COLUMBUS, Ohio (AP) — Proposals to trim early voting and set rules for mailing unsolicited absentee ballot applications cleared the Ohio House on Wednesday amid partisan rancor in the presidential battleground state.
Ohioans can cast an absentee ballot by mail or in person without giving any reason. Currently, early voting starts 35 days prior to Election Day.
One bill would cut that time by eliminating so-called golden week — a period when residents can both register to vote and cast an early ballot. Without those days, early voting would then typically start 29 days before Election Day.
More than 59,000 voters cast early, in-person ballots during golden week in the 2012 presidential election, according to estimates from the secretary of state's office. That number does not include residents who voted by mail, though roughly 1.1 million had requested absentee ballots to do so that week.
Supporters say same-day registration and voting doesn't give boards of elections enough time to properly verify registration applications.
Democrats argued the state should not focus on rolling back early voting opportunities but rather expanding them. They accused majority Republicans of making it more difficult to vote.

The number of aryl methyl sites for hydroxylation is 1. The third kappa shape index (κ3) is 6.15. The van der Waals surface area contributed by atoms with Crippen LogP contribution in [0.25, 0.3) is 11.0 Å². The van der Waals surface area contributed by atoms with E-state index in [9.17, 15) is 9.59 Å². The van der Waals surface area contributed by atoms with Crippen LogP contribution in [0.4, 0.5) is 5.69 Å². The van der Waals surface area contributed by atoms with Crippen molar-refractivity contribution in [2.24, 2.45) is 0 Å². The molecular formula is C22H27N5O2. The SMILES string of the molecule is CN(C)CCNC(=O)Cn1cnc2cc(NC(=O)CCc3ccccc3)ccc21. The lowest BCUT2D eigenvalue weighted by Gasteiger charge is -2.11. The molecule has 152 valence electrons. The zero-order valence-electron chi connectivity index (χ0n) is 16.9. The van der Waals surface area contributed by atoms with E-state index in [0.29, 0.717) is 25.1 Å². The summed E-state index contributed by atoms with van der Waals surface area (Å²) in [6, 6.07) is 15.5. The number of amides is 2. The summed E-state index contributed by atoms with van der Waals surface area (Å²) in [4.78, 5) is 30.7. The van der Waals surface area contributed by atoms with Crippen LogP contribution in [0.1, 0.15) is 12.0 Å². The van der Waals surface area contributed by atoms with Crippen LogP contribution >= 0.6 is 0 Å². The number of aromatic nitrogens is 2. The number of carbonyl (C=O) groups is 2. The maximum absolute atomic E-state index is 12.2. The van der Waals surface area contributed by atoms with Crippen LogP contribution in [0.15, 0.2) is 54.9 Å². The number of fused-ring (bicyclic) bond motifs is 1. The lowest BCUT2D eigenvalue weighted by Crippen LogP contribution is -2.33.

"This is a good bill," said state Rep. Andy Brenner, a Powell Republican. "There's no voter suppression, it's common sense."
Republican House Speaker William Batchelder cut off debate on both bills over objections from Democrats — some of whom stood to demand that the discussion be allowed to continue.
A separate bill would let the secretary of state mail unsolicited applications for general elections and only if the Legislature directed the money for it. Other public officials would be banned. It also would prohibit local boards of elections from prepaying the return postage on the applications.
Ohio's larger, urban counties traditionally have sent voters the applications without residents requesting them.
Republican backers say the change helps achieve fairness and consistency across county lines. But voter advocates and Democrats argue that not every county is the same.
"I haven't really heard a good reason for these bills," said state Rep. Connie Pillich, a Montgomery Democrat.
The House passed the absentee-application proposal on a 59-36 vote. The early-voting trim passed on a 58-36 vote.
The Senate will have to agree to the House changes to the bills before they could go to the governor.